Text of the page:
Already Have An Account?

Please provide a valid email that is no more than 64 characters long.

One More Thing ...

Please confirm the following before we create your account.

First NameLast NameYear Of Birth

Is this information correct?

  

We're Sorry ...
Unfortunately, you are ineligible to join Salt® at this time.
This window will close automatically.

Forgot Your Password?

Just give us your email address.

Please provide a valid email that is no more than 64 characters long.

Still need help? Contact Us

Thank you.

Please check your email for password reset instructions.


All Done

Create Your Free Account

Please enter your name.
Please enter your name.
Please provide a valid email that is no more than 64 characters long.
Your password should be between 8 and 32 characters long.

Please select your year of birth.
This field is required.
Need help? Contact Us.Already registered? Log inLog in.

Thanks For Joining Salt!

Hang on while we create your account ...


  • 5m.
 (44)

    How To Answer 6 Tough Job Interview Questions

    In job interviews, employers ask you difficult questions to ensure they have the right candidate—not to see you fail. By preparing ahead of time, you can tell them exactly what they are looking for.
    By Amanda Abella - Updated: August 2, 2016

    What You'll Learn

    • Why you shouldn't badmouth past employers.
    • Ways to address gaps in your employment history.
    • How to position your biggest "weaknesses."
    People sitting at an office table

    During a job interview, even simple-sounding questions can lead to confusion. So, it's no surprise that the questions listed below can make even the most qualified job candidate look bad. However, there's no reason to let these six questions catch you off guard.

    Below, I've outlined how to answer them, including scripts to help with your responses. (Naturally, your answers should vary based on your experience and the job.) Don't let the simplicity of these questions fool you—you'd be surprised how many candidates can't answer them correctly.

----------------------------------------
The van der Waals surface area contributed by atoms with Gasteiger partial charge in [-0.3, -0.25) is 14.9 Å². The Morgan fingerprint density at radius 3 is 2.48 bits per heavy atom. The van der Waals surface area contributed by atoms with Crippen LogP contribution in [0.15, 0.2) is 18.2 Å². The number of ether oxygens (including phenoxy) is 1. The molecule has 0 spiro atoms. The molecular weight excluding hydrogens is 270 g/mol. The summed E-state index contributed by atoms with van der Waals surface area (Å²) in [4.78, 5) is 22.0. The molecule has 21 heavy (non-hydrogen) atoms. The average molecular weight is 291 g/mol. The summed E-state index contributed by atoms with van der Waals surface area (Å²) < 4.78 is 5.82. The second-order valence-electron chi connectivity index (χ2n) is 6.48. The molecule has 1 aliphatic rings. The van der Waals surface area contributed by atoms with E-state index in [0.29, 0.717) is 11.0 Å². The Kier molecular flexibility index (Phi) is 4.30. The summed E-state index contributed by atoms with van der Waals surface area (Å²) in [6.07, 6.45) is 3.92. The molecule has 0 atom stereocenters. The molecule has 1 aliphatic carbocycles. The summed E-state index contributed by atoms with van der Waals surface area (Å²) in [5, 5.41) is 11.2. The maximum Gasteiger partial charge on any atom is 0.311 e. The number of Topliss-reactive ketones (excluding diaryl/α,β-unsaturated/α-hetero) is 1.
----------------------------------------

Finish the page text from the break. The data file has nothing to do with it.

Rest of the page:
Also, remember that with any question—not just these tough ones—it's OK to take a moment to compose your thoughts. You can avoid an awkward silence by repeating the question back to the interviewer or saying something like, "That's a great question."

    1. What's One Thing You Would Change About Your Last Job?

    Many candidates take their answer to this question too far. Try your best to avoid trash talking old employers or former coworkers; this makes you look like a loose cannon. Instead, say something that makes you look like you know how to spot issues—and how to solve them.

    For instance, "I would have changed our customer service process. Many emails piled up, and it was disorganized." Then, explain how you would change it: "I would have implemented a filtering system so we'd know which emails needed top priority and which ones could wait."

    There may also be a follow-up question, like "Why didn't you comment or try to do something about the problem?" Prepare an answer that doesn't shed an unflattering light on yourself or badmouth your employer.

    2. Why Should I Hire You?

    Many fumble this question because they worry what other candidates have answered. Or, they think they will sound conceited. Avoid these stumbles by researching the company and the open position. Then, tailor your answer to fit what they are looking for.

    This is also a good time to toot your own horn. Own what a good candidate you are! Draw from your work history, apply it to the situation, and be sure to explain what's in it for them if they hire you. Use this formula for a spectacular pitch: "I'm a great candidate because at (previous company) I gained (relevant experience) that will help me in this job by (benefit for potential employer)."

    If you're changing careers, do your homework on the position and connect the dots between your experience and the job requirements. Leading a team requires similar skills, whether you've managed a group of fellow volunteers or a corporate department.